Monthly Archives: November 2015

Cumberland Island

CI Horse

One of the famous wild horses of Cumberland Island, grazing on the south lawn of Plum Orchard mansion.

Madge is still on her mooring ball in the St. Marys River, and we haven’t moved aboard full time yet, but we’ve started our exploration of the Georgia barrier islands. Our first destination is pretty close to home. Cumberland Island, a national park and seashore, is just across the sound from St. Marys. It is the southernmost of Georgia’s barrier islands. As I mentioned in a previous post, Suzy and I volunteered to help the Park Service decorate Plum Orchard mansion on the island for Christmas. While we’ve been to Cumberland several times, we’ve never been to Plum Orchard. The mansion has recently been restored, and is the only Carnegie mansion on the island that is unoccupied and open for tours; however, it’s hard to get to because it is 7.5 miles from the northmost ferry dock, and the road is little more than a washboard dirt track through the palmettos. Years ago, Suzy and I anchored our previous sailboat, Skitso, in the Brickhill River at Plum Orchard, but that was before it was restored. We could only see the outside. We’ve wanted to return ever since.

Wednesday was a warm, windy, overcast day. We left Madge at rest and took the ferry with the other Park Service volunteers we’d be helping (about 20 of us, total), then hopped in a van for the slow, bumpy drive from Sea Camp dock to Plum Orchard. We didn’t mind that we wouldn’t get to visit the beach or the Dungeoness ruins on this trip — we’d seen them before. We immediately went to work, but it wasn’t so frantic that we couldn’t take a minute here or there to look around and appreciate the place. We had to take a break when a tour came through, so we grabbed our phones and started taking pictures.

Plum Orchard Full Front

The south-facing front of Plum Orchard overlooks a spacious lawn.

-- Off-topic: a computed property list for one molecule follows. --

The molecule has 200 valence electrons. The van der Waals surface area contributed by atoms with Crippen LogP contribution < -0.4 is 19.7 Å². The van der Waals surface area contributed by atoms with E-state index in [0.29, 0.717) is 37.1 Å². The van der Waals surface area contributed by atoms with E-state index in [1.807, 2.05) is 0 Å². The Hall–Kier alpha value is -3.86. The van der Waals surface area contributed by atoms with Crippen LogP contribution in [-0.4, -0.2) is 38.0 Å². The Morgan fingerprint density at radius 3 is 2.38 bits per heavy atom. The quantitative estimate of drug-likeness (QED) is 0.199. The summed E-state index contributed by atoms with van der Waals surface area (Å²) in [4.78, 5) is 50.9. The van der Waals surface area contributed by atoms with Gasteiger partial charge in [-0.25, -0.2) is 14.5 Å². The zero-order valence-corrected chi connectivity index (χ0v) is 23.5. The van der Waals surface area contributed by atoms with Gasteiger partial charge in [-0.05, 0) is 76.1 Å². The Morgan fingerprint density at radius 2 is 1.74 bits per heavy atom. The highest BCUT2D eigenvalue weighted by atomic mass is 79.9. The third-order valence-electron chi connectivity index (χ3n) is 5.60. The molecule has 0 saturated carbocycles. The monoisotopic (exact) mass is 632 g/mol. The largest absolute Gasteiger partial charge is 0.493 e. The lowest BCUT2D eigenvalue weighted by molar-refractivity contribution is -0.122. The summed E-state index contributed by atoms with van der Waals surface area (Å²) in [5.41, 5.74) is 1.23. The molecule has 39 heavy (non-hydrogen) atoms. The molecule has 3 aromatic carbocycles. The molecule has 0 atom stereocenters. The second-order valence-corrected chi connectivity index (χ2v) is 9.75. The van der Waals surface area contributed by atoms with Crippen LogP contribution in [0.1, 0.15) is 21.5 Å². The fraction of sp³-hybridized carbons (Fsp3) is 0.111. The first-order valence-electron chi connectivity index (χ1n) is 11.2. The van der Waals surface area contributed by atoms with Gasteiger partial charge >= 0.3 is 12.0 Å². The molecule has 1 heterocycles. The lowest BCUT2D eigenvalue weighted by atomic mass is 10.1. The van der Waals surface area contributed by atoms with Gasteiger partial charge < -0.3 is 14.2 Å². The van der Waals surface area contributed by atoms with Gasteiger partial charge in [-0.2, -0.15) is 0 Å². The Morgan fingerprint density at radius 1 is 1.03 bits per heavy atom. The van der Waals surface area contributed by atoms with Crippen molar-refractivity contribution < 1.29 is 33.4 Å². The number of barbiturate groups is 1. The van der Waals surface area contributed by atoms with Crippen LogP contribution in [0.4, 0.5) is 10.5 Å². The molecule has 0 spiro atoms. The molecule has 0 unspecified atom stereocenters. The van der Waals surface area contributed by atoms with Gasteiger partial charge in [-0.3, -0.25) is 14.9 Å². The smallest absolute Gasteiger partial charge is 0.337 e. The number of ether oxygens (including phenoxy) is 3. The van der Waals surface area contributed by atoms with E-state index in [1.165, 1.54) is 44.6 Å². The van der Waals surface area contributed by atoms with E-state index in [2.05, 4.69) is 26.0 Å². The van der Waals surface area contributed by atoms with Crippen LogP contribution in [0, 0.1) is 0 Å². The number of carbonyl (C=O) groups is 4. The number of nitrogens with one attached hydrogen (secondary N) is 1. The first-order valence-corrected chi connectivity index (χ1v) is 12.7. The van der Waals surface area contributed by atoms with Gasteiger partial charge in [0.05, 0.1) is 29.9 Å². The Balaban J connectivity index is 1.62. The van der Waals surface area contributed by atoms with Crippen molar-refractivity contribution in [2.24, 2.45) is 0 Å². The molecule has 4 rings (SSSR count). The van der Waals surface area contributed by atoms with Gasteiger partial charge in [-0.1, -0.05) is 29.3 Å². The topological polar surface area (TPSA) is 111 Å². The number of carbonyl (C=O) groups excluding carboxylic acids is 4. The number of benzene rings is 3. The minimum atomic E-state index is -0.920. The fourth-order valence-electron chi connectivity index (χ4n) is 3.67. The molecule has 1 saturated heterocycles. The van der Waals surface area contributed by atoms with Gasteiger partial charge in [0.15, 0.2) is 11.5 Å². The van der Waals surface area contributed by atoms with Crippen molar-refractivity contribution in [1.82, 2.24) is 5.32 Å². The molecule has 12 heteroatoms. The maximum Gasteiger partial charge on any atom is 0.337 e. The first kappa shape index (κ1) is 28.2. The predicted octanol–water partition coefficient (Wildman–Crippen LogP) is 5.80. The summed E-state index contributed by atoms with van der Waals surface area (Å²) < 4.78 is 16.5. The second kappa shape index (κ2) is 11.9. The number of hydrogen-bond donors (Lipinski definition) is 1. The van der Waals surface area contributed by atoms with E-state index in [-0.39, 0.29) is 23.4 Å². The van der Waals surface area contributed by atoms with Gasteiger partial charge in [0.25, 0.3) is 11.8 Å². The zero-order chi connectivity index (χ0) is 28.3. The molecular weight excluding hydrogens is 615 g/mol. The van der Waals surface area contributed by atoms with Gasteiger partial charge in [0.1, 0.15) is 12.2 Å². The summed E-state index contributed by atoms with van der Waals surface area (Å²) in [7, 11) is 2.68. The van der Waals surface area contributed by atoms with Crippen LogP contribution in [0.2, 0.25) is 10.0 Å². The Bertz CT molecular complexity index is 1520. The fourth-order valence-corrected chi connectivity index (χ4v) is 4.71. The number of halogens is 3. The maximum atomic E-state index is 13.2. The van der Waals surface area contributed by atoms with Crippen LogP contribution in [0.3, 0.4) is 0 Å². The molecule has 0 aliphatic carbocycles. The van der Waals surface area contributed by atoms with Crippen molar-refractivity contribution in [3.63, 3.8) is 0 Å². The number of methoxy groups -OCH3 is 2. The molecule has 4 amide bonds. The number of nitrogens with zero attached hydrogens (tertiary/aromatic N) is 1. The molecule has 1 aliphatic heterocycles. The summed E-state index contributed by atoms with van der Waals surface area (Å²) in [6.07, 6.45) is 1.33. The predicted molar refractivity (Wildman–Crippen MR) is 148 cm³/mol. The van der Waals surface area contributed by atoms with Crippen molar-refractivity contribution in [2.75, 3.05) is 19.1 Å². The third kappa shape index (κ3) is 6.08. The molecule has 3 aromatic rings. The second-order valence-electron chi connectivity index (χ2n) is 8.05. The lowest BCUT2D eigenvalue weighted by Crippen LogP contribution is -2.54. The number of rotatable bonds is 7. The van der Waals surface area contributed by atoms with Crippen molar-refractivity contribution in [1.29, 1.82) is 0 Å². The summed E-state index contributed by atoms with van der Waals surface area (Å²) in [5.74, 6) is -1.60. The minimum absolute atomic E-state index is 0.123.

Plum Orchard Interior

The mansion features oak floors and mahogany workwork. This hallway runs from the Library, just off the main foyer, to the Music Room, which opens to the west portico.

Plum Orchard Side w Suzy

The west portico, off the Music Room, overlooks the Brickhill River, which runs along the west side of Cumberland Island.

Plum Orchard Anchorage

The old ice house sits atop a new sea wall along the bank of the Brickhill River. Years ago, we anchored our boat, Skitso, at a spot about in the center of this picture.

At the end of the day, heading back to Sea Camp dock for the ferry ride home, we encountered more horses and a lot of turkeys. Deer and wild boar are the only hunted animals on the island — and then only under limited and strict conditions — so the turkeys have no fear of humans, even this close to Thanksgiving.

Moving Right Along

Live oak trees and palmettos define the Cumberland Island interiorThings are finally starting to move ahead a little better now. The light at the end of the tunnel is getting brighter. We are still in St. Marys and cruisers are starting to trickle in to the anchorage at our fair village. I hope we have a good crowd for our Thanksgiving pot-luck dinner next week.

I was finally able to get the refrigerator properly charged (after some help from my boat guru, Tom), so now it is chugging away keeping the freezer box at around 18 degrees, with the refrigerator part between 30 and 40 degrees — good enough for our purposes. I spent last week doing daily tests of the compressor, trying to assure myself that the problem was solved and we’d be able to count on the reefer to keep running. I have my fingers crossed that our woes are behind us. However, after my last check — which required running the reefer on batteries alone without the solar panels or wind generator — I decided the batteries needed a good recharge. When I turned on the wind generator, it started vibrating violently as it spun up, then it shut itself off. After a moment of rest, it would attempt to start again, only to vibrate and shut itself off again. Bummer. Will we ever be able to get out of here?